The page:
Crowds head for Table Mountain on any given clear, summer’s day (the same holds for any other season too, but summer tends to be particularly busy in Cape Town). Voted one of the new seven natural wonders of the world, Table Mountain is the city’s icon. It is also inundated and even on a good day, there are queues for the cable car.
Get there first thing in the day to avoid queues, but also avoid late afternoon as the wind tends to come up and deck the mountain with its ubiquitous tablecloth.
Stay in the city bowl if you want to explore the inner city, its history and many attractions – places like Tamboerskloof, Green Point and Oranjezicht are particularly trendy neighbourhoods. (Start your search here: City Bowl accommodation).
Whilst each of Cape Town’s outlying suburbs have something to recommend them, you can’t beat the Cape Town city bowl for access (or its historical value as the oldest part of the city) – you can walk to many of the highlights, and your taxi fares, when you take one, will not break the bank.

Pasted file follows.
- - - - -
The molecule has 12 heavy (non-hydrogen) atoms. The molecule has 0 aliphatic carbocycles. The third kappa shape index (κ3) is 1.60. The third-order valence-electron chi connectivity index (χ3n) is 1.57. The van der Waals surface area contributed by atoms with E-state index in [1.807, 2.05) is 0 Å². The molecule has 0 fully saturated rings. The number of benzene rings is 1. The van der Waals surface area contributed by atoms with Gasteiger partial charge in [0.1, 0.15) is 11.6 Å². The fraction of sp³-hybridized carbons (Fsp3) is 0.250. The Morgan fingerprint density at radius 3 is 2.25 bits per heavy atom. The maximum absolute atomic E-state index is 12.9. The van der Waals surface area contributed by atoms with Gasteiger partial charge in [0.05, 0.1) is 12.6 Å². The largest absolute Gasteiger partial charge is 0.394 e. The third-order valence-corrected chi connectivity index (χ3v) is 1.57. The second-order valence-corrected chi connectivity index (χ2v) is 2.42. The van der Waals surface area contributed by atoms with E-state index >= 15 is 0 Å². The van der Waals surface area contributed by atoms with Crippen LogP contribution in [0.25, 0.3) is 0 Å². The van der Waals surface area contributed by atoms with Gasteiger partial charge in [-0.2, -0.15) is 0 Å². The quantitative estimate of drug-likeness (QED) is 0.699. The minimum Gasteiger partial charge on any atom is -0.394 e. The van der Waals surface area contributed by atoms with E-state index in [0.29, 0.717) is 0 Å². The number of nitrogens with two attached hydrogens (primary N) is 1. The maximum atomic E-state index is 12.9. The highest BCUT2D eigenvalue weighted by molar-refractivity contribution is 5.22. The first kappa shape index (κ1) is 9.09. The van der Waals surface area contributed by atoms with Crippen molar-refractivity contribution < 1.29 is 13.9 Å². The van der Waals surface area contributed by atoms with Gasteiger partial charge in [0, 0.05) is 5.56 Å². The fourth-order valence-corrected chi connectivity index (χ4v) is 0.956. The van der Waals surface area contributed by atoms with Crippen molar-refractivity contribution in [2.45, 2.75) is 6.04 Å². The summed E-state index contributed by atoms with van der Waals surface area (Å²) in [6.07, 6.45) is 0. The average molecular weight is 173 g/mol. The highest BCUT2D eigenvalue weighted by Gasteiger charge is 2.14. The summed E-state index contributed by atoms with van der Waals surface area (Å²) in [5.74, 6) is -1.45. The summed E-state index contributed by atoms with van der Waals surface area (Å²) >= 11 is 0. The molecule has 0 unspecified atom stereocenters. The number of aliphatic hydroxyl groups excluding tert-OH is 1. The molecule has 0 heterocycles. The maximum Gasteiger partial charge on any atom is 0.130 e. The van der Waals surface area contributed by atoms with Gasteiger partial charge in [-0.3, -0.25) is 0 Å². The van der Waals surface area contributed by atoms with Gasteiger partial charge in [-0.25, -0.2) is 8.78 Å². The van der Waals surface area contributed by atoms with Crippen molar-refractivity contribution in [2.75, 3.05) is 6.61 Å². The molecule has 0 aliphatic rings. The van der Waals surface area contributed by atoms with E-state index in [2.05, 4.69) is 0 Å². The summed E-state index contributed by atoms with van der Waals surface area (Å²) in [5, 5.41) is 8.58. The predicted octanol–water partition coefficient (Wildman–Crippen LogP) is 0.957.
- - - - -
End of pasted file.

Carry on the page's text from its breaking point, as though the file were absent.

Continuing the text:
Head to the Eastern Food Bazaar on Darling Street if you’re after a quick, and cheap, alternative to eating in restaurants. You’ll find it on the town side of City Hall – something of a food hall that resembles an alley-way and gives you plenty to choose from – Indian, Chinese, Middle Eastern in particular.
Everyone does the Atlantic Seaboard beaches, and you really do need to experience the beauty of either Clifton or Camps Bay at least once. But if you take the train to Simon’s Town (Southern Line) from the Adderley Street station, and head to one of the False Bay seaside villages – like St James, Muizenberg or Fish Hoek – you’ll be able to enjoy a more sedate, less frenetic swim in amongst locals, rather than holidaymakers. Again, head out early to beat the crowds.
Every visitor heads to the V&A Waterfront. And, whilst I’m not knocking it as an attraction, it can get super busy and is rather touristy. For a more contemporary alternative head to Woodstock (between the city bowl and Observatory) for the Old Biscuit Mill’s trendy Saturday market and a growing collection of quirky restaurants and coffee spots, in amongst the design studios, bicycle shops and bohemian boutiques.
And one more insider tip for when you’re travelling weary: walk up to the top of Long Street to the Turkish Baths. The building is over 100 years old and the baths include a sauna, steam room, warm room and cold pool as well as showers and bathroom facilities. For a fee, you get a towel, some soap and a day bed. You’ll walk out of there clean, relaxed and able to take on another day of sightseeing. There are alternative days for men and women.